- The Washington Times - Friday, August 22, 2003

The recent salvage of the turret, engine and other sections of the USS Monitor from the ocean bottom off North Carolina is the first step in the ship’s preservation and eventual display by 2007 in the Mariners’ Museum at Newport News, Va. This will be just the second time that the Monitor has served as a tourist attraction. The first time was during its brief military service, and it was here in Washington.

The Monitor, the “cheesebox on a raft” designed by John Ericsson, had been hurriedly sent to Hampton Roads, Va., to protect the Union blockade fleet there. On March 8, 1862, the Confederate ironclad Virginia, converted from the old wooden Union ship Merrimac, had easily sunk two Union warships, the Congress and the Cumberland. The Virginia intended to come back the next day and finish off the Minnesota, too.

On that day, however, the Monitor arrived just in time and fought the Virginia to a standstill. The Monitor then stayed at Hampton Roads to guard the fleet until the Virginia was blown up by the Confederates May 11 during a retreat. With the Virginia gone and more Monitor-class ships coming on line, the U.S. Navy decided to remove the Monitor from active duty for a while for necessary repairs.

Accordingly, as described in the Oct. 6 issue of the city’s Daily National Intelligencer, the Monitor was towed up the Potomac River by the tugboat Rescue, then steamed up the Anacostia River on its own to the old Navy Yard.

Almost at once, curiosity seekers showed up. A small fleet of sailboats, rowboats and tugboats descended on the scene, and the Navy soon had to issue an order forbidding people to land at the wharves or on the Monitor itself. After a month or so, when most of the repairs had been made, the Navy relented and announced in the local papers of Thursday, Nov. 6, that the ship would be open for public tours that very day, from 1 p.m. to sunset.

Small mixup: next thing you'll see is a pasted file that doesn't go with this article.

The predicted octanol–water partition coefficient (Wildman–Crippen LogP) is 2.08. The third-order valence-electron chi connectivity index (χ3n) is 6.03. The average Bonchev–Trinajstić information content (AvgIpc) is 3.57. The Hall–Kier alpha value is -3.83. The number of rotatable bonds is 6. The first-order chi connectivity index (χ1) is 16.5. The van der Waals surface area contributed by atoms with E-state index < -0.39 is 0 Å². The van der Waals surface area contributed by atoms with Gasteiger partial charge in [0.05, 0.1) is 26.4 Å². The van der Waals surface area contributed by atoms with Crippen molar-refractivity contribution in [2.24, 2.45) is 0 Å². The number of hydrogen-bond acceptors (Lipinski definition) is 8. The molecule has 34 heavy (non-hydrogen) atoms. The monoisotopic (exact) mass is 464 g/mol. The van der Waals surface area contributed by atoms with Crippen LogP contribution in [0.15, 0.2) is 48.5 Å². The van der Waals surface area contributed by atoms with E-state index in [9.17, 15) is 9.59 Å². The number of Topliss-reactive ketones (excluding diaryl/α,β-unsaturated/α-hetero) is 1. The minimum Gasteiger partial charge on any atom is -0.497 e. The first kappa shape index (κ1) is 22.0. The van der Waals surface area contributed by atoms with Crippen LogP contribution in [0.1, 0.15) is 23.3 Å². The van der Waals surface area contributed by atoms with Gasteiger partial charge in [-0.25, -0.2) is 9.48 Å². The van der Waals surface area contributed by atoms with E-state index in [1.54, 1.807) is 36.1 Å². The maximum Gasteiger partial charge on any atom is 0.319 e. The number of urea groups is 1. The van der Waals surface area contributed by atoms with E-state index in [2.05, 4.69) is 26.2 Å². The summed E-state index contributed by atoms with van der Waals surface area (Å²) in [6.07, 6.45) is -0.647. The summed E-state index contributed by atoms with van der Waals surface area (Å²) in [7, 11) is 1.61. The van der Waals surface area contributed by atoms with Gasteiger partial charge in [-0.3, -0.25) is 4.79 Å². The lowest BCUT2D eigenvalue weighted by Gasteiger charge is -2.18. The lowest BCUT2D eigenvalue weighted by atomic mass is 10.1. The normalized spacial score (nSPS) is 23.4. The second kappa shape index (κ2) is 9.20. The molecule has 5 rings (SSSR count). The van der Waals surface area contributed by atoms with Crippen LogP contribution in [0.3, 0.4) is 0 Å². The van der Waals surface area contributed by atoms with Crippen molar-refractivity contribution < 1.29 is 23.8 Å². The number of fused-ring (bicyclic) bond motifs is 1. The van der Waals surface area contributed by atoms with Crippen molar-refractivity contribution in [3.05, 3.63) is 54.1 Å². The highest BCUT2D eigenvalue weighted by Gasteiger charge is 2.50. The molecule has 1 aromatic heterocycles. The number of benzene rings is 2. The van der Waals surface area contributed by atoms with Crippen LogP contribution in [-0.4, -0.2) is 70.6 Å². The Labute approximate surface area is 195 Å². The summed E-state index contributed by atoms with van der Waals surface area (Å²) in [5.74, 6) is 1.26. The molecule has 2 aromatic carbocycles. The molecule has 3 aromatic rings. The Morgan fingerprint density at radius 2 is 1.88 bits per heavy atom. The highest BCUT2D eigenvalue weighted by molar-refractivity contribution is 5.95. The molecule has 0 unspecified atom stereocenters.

Perhaps the Navy relented too much. The newspaper accounts published the next day made no mention of any security restrictions — apparently, people could go anywhere they liked on or even in the Monitor. In the middle of a war, with spies and saboteurs about, this complacency seems strange. At any rate, no harm is known to have been done to the Monitor by its visitors.

The tally of tourists totaled about 5,000 to 6,000. The most popular attraction was the revolving turret or “cheesebox,” especially its two massive cannons, described by another Washington newspaper, the National Republican, as “formidable monsters.”

According to the newspaper, the visitors also checked out indentations left in the armor, each dent marked with an engraving cut into the metal itself, labeling which ship had caused it. Six such blemishes had come from the Merrimac, as the local papers patriotically called the Virginia, and two friendly-fire dents from the Minnesota. Perhaps the two ironclads were fighting at very close quarters just then. The National Republican also mentioned one upgrade — the pilothouse or wheelhouse near the turret now had armor plating to protect against Confederate snipers.

The Evening Star, meanwhile, spent more space describing the visitors than the ship. For instance, one paragraph referred to “Peeping Toms quite mean enough to take advantage of the embarrassments of the ladies, in crossing the sieve-like deck …” The newspaper added, however, that “the ladies of Washington are rather famous for their pretty ankles, and perhaps they don’t mind it.”

The Star also mentioned self-appointed jokers or know-it-alls who claimed the tall smokestacks were ventilation shafts so the Monitor could travel underwater.

At any rate, after the tours were over, work resumed and the Monitor left the Navy Yard Nov. 8. It later sank in a storm off North Carolina Dec. 31, with the loss of 21 crew members. This may especially resonate with modern audiences, who also know what it is like to lose a new experimental craft and several crew.

John Lockwood is a Washington writer.

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